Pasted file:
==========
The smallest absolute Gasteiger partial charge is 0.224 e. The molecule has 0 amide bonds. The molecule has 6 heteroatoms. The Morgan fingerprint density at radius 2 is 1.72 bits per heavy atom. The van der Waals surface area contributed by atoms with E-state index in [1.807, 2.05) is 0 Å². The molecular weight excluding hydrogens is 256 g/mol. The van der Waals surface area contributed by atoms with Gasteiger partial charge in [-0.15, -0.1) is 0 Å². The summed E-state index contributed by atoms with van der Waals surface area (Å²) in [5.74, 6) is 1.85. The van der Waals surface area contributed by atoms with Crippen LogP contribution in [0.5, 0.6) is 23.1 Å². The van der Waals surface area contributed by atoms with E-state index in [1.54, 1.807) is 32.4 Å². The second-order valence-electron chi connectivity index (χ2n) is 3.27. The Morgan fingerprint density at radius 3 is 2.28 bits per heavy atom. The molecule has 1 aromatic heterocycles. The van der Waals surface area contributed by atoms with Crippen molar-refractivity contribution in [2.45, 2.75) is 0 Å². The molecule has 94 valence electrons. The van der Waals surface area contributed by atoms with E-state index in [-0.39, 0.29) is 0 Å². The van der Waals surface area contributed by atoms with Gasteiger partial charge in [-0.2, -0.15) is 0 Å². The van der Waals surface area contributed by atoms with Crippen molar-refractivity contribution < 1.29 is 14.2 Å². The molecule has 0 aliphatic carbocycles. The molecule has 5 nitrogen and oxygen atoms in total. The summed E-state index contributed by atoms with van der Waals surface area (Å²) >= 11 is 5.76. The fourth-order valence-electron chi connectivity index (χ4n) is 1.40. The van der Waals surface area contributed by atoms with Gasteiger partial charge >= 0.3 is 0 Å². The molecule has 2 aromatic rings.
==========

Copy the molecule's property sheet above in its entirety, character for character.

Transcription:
The smallest absolute Gasteiger partial charge is 0.224 e. The molecule has 0 amide bonds. The molecule has 6 heteroatoms. The Morgan fingerprint density at radius 2 is 1.72 bits per heavy atom. The van der Waals surface area contributed by atoms with E-state index in [1.807, 2.05) is 0 Å². The molecular weight excluding hydrogens is 256 g/mol. The van der Waals surface area contributed by atoms with Gasteiger partial charge in [-0.15, -0.1) is 0 Å². The summed E-state index contributed by atoms with van der Waals surface area (Å²) in [5.74, 6) is 1.85. The van der Waals surface area contributed by atoms with Crippen LogP contribution in [0.5, 0.6) is 23.1 Å². The van der Waals surface area contributed by atoms with E-state index in [1.54, 1.807) is 32.4 Å². The second-order valence-electron chi connectivity index (χ2n) is 3.27. The Morgan fingerprint density at radius 3 is 2.28 bits per heavy atom. The molecule has 1 aromatic heterocycles. The van der Waals surface area contributed by atoms with Crippen molar-refractivity contribution in [2.45, 2.75) is 0 Å². The molecule has 94 valence electrons. The van der Waals surface area contributed by atoms with E-state index in [-0.39, 0.29) is 0 Å². The van der Waals surface area contributed by atoms with Gasteiger partial charge in [-0.2, -0.15) is 0 Å². The van der Waals surface area contributed by atoms with Crippen molar-refractivity contribution < 1.29 is 14.2 Å². The molecule has 0 aliphatic carbocycles. The molecule has 5 nitrogen and oxygen atoms in total. The summed E-state index contributed by atoms with van der Waals surface area (Å²) >= 11 is 5.76. The fourth-order valence-electron chi connectivity index (χ4n) is 1.40. The van der Waals surface area contributed by atoms with Gasteiger partial charge >= 0.3 is 0 Å². The molecule has 2 aromatic rings.